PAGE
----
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It has been announced that the U.S. will not be incorporating sustainability into the new Dietary Guidelines for Americans (which are updated every five years). According to a blog-post written by Sylvia Mathews Burwell, Secretary of Health and Human Services (HHS Secretary) and Tom Vilsack, Department of Agriculture USDA Secretary, the US government does “not believe that the 2015 DGAs are the appropriate vehicle for this important policy conversation about sustainability.” The two argue that although the final recommendations are still being drafted, the final guidelines should remain within the mandate in the 1990 National Nutrition Monitoring and Related Research Act (NNMRRA); to provide “nutritional and dietary information and guidelines”… “based on the preponderance of the scientific and medical knowledge.”
Denmark, has according to a new government report (only available in Danish) managed to reduce food waste by 25% in 5 years, measured in amount (kg) per consumer. Consumer information campaigns are considered to be one of the major factors for the success.
Photo credit: Getty images
The German car giant Volkswagen has admitted that they have cheated in emissions tests in the US. Since 2009, Volkswagen has been installing elaborate software in 482,000 "clean diesel" vehicles sold in the US and according to the Environmental Protection Agency (EPA), these cars had devices in their diesel engines that could detect when they were being tested, changing the performance accordingly to improve results. The cars' pollution controls would then only work when being tested for emissions.
A row over its Arctic drilling programme has culminated in oil giant Shell leaving the Prince of Wales's Corporate Leaders Group. This is a network of European business leaders advocating for climate action including GlaxoSmithKline, Tesco and Unilever.
Officials in Mumbai have imposed a four day ban on the slaughter and sale of meat. The ban was introduced after increasing pressure from the vegetarian Jain community - a financially very powerful community in the Indian state of Maharashtra.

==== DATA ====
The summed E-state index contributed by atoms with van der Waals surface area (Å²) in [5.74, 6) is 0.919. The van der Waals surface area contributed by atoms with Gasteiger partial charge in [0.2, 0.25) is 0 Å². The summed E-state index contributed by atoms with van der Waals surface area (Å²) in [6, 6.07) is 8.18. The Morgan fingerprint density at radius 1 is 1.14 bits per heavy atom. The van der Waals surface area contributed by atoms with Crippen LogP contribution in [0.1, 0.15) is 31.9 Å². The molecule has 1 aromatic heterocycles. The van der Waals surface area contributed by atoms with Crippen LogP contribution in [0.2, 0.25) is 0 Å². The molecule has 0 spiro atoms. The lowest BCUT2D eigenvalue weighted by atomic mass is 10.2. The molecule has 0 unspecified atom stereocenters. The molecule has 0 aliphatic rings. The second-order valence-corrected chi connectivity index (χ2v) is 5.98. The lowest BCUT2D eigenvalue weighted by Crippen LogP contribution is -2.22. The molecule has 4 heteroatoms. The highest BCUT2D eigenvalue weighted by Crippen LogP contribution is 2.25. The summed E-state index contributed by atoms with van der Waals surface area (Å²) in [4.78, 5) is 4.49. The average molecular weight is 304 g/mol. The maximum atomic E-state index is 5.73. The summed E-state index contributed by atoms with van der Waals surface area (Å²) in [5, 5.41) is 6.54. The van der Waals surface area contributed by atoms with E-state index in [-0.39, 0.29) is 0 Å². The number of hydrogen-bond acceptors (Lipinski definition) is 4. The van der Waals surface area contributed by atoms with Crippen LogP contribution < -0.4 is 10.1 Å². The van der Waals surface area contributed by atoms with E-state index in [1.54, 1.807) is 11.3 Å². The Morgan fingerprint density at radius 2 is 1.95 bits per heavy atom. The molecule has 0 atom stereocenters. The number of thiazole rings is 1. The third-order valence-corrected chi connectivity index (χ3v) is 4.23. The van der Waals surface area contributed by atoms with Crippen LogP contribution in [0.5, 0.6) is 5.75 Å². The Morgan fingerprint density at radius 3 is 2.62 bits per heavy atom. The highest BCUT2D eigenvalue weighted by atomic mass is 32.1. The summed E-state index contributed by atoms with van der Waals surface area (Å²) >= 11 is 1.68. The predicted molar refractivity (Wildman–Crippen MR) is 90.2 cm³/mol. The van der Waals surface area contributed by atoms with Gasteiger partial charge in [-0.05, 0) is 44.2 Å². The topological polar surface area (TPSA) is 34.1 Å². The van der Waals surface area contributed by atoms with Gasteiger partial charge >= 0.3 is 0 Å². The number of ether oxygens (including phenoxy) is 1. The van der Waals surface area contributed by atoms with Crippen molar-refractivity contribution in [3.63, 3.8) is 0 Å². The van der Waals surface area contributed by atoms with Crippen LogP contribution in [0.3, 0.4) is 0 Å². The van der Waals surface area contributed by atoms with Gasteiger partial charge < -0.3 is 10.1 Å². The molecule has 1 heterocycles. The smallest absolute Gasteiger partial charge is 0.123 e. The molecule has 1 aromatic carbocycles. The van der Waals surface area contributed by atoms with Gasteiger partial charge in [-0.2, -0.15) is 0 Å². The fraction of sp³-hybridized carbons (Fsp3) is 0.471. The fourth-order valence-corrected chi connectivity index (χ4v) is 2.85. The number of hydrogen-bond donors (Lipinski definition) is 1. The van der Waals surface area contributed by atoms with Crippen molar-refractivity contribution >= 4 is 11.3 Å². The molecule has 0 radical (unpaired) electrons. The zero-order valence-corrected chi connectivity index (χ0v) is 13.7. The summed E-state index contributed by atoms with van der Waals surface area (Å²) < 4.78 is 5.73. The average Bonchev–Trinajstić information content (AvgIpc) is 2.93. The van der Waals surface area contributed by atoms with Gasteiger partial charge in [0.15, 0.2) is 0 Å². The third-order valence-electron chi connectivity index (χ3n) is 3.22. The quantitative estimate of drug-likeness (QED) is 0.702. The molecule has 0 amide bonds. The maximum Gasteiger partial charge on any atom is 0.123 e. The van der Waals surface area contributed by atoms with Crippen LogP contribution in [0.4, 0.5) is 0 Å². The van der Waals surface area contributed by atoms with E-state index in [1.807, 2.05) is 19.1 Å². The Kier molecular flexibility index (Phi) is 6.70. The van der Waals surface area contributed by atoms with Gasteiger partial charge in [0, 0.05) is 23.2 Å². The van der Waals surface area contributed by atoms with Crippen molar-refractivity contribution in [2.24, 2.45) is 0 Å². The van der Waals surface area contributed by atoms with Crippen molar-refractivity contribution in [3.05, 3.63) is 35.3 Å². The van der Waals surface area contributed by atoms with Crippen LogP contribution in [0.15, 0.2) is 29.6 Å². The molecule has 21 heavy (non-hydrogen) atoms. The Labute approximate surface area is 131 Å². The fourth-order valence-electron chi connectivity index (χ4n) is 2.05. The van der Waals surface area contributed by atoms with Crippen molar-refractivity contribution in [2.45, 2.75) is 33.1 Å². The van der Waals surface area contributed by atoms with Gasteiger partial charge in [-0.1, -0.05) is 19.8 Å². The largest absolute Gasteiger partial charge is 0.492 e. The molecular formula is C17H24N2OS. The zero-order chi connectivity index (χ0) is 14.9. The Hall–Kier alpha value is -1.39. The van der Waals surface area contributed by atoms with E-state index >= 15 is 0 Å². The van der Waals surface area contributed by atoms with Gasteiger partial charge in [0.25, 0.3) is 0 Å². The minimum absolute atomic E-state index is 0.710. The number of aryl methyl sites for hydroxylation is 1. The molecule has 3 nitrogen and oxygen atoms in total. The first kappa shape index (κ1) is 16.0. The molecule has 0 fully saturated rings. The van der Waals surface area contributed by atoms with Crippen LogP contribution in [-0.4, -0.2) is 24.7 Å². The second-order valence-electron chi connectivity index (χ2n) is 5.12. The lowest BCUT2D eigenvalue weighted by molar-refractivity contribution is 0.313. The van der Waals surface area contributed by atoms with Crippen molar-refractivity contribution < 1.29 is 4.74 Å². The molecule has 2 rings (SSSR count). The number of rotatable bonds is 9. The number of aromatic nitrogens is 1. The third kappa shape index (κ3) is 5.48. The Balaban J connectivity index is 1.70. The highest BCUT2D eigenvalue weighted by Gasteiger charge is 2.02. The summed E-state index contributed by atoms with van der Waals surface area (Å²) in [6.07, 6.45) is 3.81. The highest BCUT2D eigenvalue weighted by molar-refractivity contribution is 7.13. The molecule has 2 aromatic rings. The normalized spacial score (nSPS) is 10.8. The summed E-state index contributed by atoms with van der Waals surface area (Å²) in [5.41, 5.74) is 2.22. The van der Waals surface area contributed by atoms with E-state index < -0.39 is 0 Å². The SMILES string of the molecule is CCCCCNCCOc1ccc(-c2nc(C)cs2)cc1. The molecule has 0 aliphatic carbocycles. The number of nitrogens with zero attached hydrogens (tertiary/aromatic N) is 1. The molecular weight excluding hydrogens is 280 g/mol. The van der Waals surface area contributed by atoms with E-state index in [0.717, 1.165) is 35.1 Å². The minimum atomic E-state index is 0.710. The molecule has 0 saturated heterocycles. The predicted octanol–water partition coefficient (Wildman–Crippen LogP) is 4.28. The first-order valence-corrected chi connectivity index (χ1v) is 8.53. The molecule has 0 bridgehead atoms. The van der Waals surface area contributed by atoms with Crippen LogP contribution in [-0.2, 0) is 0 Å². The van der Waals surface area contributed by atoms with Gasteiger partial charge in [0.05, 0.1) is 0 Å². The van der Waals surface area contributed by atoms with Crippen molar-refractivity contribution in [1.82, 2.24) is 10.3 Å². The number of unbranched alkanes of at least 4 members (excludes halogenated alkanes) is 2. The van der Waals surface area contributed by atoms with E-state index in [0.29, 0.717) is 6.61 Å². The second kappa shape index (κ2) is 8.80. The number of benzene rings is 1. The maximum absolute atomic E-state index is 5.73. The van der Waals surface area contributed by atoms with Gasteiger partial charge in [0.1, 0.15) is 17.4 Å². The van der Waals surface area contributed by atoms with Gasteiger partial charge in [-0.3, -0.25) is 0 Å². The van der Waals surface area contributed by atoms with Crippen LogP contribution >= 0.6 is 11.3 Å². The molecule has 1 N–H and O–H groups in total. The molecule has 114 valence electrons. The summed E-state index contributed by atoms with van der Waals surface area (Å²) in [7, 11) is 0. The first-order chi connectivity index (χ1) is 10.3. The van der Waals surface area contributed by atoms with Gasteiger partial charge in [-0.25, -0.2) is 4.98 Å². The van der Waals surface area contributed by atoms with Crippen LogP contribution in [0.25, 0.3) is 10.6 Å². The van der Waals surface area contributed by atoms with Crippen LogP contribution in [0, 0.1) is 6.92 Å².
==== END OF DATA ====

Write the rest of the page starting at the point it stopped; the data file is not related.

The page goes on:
A large proportion of supermarket food is thrown away every day regardless of quality, to avoid legal liability if a customer complains. In France, the government has now taken a firm step to incentivise food donation by removing the liability from the supermarkets. By barring stores from spoiling and throwing away food the government aims to tackle waste alongside food poverty. The measure follows a decision from February 2015 to remove the best-before dates on fresh foods and it is part of a wider drive to halve the amount of food waste in France by 2025. The bill will also ban supermarkets from deliberately spoiling unsold food so it cannot be eaten and the law will also introduce an education programme about food waste in schools and businesses.
This brief argues that rooftop gardens in cities could supply cities with more than three quarters of their vegetable requirements. The brief from the European Commission is based on evidence from a case study from Bologna, Italy.
This short article discusses policies for achieving food security and environmental objectives in China. Rural development has been placed at the top of the policy agenda in China but recently the Chinese leadership has also included an ambition to achieve environmental sustainability. This is presented as part of the plans for an “ecological civilization”, presented at the 18th Plenary Congress of the Communist Party of China.
The China Meat Association (CMA) is now calling on the Chinese government to actively support the beef and lamb sector. Prices for beef and lamb have increased more than 10% in the past decade, fuelled by China’s runaway economic growth. As Chinese consumers’ income and standard of living improves, demand for red meat has grown.